"Best. Veterinary Practice. EVER."

"Best. Veterinary Practice. EVER."

For rave client reviews and better patient experiences at your veterinary hospital, don’t neglect the power of positive reinforcement for cats, dogs and people.
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Feb 17, 2016

Pretty much all veterinarians and veterinary technicians have the basic idea of what positive reinforcement is, but how are we applying it in our practices? Most of us have a treat jar for our dogs, but what about our cats—and most especially our clients?

Practice owners and associates, here are some great examples of how we can go beyond the reception area cookie jar—for all species in our veterinary clinics ...

 

Food

These food treats bring all the dogs to the room. (Photo courtesy of author.)Dog: Everybody has a treat jar, but what about other things? Peanut butter or squeeze cheese in a 6cc syringe case is a high-value treat for many dogs. (You’ve heard about it, but are you trying it yet?

Do your feline patients like your nail trims this much? (Photo courtesy of author.) Cat: Yes, cats will eat in your clinic! Forget the stale crunchy treats and offer them something higher value. Canned cat food, tuna, baby food and squeeze cheese all work well. (For a special high-value snack, some cats go crazy for green olives. I kid you not [see below].)

It's "no martini, no problem" for this happy camper. (Photo courtesy of author.)Refrigerated treats for two-legged clients. (Photo courtesy of author.)Client: Don’t forget snacks for your clients. There is no more popular place in the lobby than the coffee maker. You don’t have to stop there though. Water, soda and even some baked goods or snacks provide that little bit of extra reinforcement that your practice is something special. Keep it fresh though: Dogs and cats don’t like stale cookies and neither do your clients.

 

Environment

See? Sometimes syringes are a GOOD thing. (Photo courtesy of author.)Dog: A warm friendly greeting and quick treat reinforcement is just what the doctor ordered for many of our canine patients. They remember that good things happen right inside the door and start pulling your clients into—and not out of—your practice.

"Cool your jets, clinicians. I'll come out when I'm ready." (Photo courtesy of author.)Cat: Calm, quiet environments are best for cats. If you don’t have a cats-only waiting area, consider moving your feline patients directly into an exam room and giving them some time to acclimatize.

One species prefers the lap. (Photo courtesy of author.)Client: Theodore Roosevelt once said, “The human body has two ends on it: one to create with and one to sit on. Sometimes people get their ends reversed.” Make sure your clients aren’t getting their ends reversed. Invite them to sit on something comfortable. A comfortable sitting end keeps them thinking how great you are.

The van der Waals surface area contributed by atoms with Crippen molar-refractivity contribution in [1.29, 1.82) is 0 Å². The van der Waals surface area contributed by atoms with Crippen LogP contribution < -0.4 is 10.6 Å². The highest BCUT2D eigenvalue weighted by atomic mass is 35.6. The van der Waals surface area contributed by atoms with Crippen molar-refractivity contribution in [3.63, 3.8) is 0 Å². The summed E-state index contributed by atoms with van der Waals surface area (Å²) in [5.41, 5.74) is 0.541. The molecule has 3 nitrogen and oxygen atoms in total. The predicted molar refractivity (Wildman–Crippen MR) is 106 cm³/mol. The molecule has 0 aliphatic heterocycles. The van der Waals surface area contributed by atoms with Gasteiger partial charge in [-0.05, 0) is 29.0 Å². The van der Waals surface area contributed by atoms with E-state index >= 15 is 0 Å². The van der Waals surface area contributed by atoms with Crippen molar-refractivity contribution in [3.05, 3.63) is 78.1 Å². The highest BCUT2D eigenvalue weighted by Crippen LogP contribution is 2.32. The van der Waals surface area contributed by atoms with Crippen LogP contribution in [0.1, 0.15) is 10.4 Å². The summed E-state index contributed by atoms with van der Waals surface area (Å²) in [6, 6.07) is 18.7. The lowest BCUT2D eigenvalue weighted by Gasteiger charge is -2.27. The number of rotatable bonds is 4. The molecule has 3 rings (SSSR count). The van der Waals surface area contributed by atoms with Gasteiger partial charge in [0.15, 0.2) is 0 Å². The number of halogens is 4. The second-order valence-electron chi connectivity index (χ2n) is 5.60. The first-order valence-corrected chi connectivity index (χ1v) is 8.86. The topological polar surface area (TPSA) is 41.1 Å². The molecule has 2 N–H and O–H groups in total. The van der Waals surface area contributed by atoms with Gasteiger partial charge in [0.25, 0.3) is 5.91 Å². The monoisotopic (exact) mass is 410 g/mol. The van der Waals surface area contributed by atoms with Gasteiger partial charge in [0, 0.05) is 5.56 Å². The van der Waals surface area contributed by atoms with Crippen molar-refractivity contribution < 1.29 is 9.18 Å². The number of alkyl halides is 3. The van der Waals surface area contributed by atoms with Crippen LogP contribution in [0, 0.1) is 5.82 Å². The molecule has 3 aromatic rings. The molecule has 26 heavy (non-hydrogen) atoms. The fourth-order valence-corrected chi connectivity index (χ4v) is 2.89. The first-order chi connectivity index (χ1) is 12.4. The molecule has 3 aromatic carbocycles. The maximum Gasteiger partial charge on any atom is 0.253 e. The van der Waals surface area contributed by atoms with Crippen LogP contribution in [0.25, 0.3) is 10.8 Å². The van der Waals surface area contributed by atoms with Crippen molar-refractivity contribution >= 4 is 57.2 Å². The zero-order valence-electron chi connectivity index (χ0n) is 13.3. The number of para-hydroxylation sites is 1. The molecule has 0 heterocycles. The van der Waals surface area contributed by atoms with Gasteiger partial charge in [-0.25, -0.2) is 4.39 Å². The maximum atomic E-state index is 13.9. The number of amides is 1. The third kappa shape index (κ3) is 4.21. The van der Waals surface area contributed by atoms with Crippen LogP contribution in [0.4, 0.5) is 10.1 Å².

Smells

Place smells fine to him. (Photo courtesy of author.)Dog: With dogs, where one “goes” the others often follow. Make sure you’re using an enzymatic cleaner for pet urine to clean up “accidents.” Not being constantly bombarded by all of those scent messages may help nervous canine patients to be a little calmer.

Our feline patients approve this message. (Photo courtesy of author.)Cat: Too much of what these sensitive felines get to smell in our hospital is pretty stressful. Add something pleasant to their experience. Pheromone diffusers or sprays such as Feliway can help reduce stress through scent.

I want to make a "Clean up on aisle 9" joke, but I won't. Wait, I just did. (Photo courtesy of author.)Client: What is your clients’ first impression when they walk in the door? Have you become “nose deaf” to your practice? Are you using flowery spray scents or diffusers that make it smell like poo-pourri?

In a former practice, one of the first comments new clients made was, “it doesn’t smell like a vet clinic.” Good ventilation, resilient cleanable surfaces and plain old-fashioned elbow grease keep your clinic smelling great and reinforce to your clients that you care about your practice.

 

Play time

Some patients prefer to skip "Fetch" and go right to "Chew it up now." (Photo courtesy of author.)Dog: Positive reinforcement for dogs isn’t limited to food. Toys and attention work great too. Toss a ball around the exam room or get down on your hands and knees and return a “play bow.” After all, what’s better than having fun with our patients?

Looking directly at cuteness like this too long can result in inappropriate giggling and grinning. (Photo courtesy of author.)

Cat: Playtime isn’t limited to dogs. Cats like to play too. Break out a “thing on a string” or a Ping-Pong ball and watch them go. Playing also helps cats and cat clients relax and (maybe) forget they’re at the vet.

Pirate doctor: "Arr, matey." Pirate dog: "Arf, matey." (Photo courtesy of author.)Queen Nefertiti has a weird new look at our hospital. (Photo courtesy of author.)Client: Don’t forget to play with your clients too. Be silly, joke, let them see that you enjoy what you’re doing. Being happy and showing it is contagious. It reinforces to your clients that your practice is a happy, fun place to be.

And, hey—if your practice isn’t a happy, fun place to be, maybe you could use a warm cookie, a nice place to sit and a game of catch in the break room.

Come on … who’s a good doctor?! Who’s a good doctor?!

Dr. Nappier is assistant professor of community practice in the Department of Small Animal Clinical Sciences at Virginia-Maryland College of Veterinary Medicine.